Sunday, June 10, 2007

The unrecognized madness of baseball

I talked, in a previous blog entry, about how the culture of winning was really a little too heavy in basketball in a blog entry and that it's taking away from the sport.

Now this is a lot worse in baseball, of course. It's so much more cut-throat competitive because only 8 times make the playoffs and the way it works with only wildcard team allowed, my hometeam of the Baltimore Orioles has virtually no chance of making the playoffs. If it amasses the third best record in the league, the odds are that the teams ahead of it will be Boston and New York, the two highest high rollers in the league. The problem with the 8-team format in baseball is that teams that are by any definition good and have a legitimate chance to make a run for the title, won't get the chance to do so. I think just with the wild card rules, there's usually only room for one extra team like a power conference.

How great was it last year for everyone in the the Central division of the Eastern conference in NBA Basketball for example when all 5 teams made the playoffs? That means that you get a great level of competition going. Over the last couple years, Baltimore has acquired a relatively decent compilation of all-stars just like New York and Boston with Rafael Palmiero, Javy Rios, Brian Roberts, Miguel Tejada and Sammy Sosa. Toronto has also been enjoying some success in terms of player acquisition. But they are probably encouraged to label themselves failures and go back to the drawing board, reshuffling their roster, trading players away and the like.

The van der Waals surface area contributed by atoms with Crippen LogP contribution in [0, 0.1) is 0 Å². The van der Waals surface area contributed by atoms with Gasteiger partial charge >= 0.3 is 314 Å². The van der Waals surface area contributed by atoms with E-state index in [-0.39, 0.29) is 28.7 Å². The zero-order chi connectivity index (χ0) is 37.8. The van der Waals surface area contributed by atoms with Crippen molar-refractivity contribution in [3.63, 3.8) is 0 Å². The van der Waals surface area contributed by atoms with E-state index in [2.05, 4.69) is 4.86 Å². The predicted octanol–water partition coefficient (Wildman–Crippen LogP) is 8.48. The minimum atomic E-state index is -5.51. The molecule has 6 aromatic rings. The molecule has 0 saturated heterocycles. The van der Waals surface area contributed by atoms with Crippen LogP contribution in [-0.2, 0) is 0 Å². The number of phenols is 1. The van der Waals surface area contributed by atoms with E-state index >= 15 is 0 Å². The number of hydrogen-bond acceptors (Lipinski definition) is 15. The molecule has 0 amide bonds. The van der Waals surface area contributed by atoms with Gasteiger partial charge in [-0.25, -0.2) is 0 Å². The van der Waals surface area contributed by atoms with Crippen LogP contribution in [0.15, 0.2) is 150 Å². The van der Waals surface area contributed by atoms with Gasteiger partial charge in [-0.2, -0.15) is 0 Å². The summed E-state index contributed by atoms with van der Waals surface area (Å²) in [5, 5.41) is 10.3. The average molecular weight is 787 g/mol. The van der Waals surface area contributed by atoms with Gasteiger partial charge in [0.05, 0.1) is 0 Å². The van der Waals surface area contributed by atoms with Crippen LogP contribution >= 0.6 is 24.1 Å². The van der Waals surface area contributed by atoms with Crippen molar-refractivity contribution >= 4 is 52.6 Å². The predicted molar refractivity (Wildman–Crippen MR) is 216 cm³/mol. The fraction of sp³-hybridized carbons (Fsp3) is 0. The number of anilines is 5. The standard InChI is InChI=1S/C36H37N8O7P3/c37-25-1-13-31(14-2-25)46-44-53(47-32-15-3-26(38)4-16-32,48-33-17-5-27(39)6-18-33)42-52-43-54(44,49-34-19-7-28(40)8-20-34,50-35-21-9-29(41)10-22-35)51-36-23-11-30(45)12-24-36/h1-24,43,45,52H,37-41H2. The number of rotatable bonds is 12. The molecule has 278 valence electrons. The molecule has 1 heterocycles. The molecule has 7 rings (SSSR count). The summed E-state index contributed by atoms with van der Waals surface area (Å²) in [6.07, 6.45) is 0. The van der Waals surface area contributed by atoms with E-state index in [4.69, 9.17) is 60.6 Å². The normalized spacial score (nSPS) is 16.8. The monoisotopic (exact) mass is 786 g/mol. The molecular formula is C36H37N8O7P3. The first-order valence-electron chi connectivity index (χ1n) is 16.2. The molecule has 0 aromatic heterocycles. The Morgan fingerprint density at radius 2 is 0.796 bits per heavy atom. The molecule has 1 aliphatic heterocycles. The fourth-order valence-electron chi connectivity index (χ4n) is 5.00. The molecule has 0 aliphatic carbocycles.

And my god, New York Yankees fans live in such a do-or-die state of life. With Roger Clemens being signed to the Yankees, the question people are asking is "Is he worth the money?" The truth is you can't really answer that question. They might think that they can measure money based on the change in wins, but whether you win or lose in baseball is so much more random than any fan really cares to admit. If a person who specialized in batting can only perform his designated skill 1/3 successfully and still be considered an ace, then that should tell you something right there. It is wayyy too random of a sport to attribute winning the world series entirely to skill. A very good portion has to do with a spin of the roulette wheel and whomever makes the decisions in baseball and whomever voices their opinion as a fan needs to take that into account.

2 comments:

Adam said...

Interesting article, but I don't fully agree with everything. First, the expansion to three teams in each league has doubled the number of teams that make it to the play-offs. Personally, I like it that so few teams make the playoffs...when they finally do make it, it's that much more exciting. I can't believe that .500 teams often make the playoffs in basketball...the meaning of post-season play is reduced highly as a result.

Second, winning in baseball is not random. How else could you explain the amazing play of the Mets early, but dropping like a rock recently. Or, better yet, the NY Yankees - they were horrible, but then fired off 9-straight wins. If it was random, the odds of that occurring would be 1 in 512.

Still, I agree there are many problems with baseball...For one, having 2 or 3 great pitchers (as opposed to 5 good ones) leads to a strong play-off run every time as a result of the numerous off-days.

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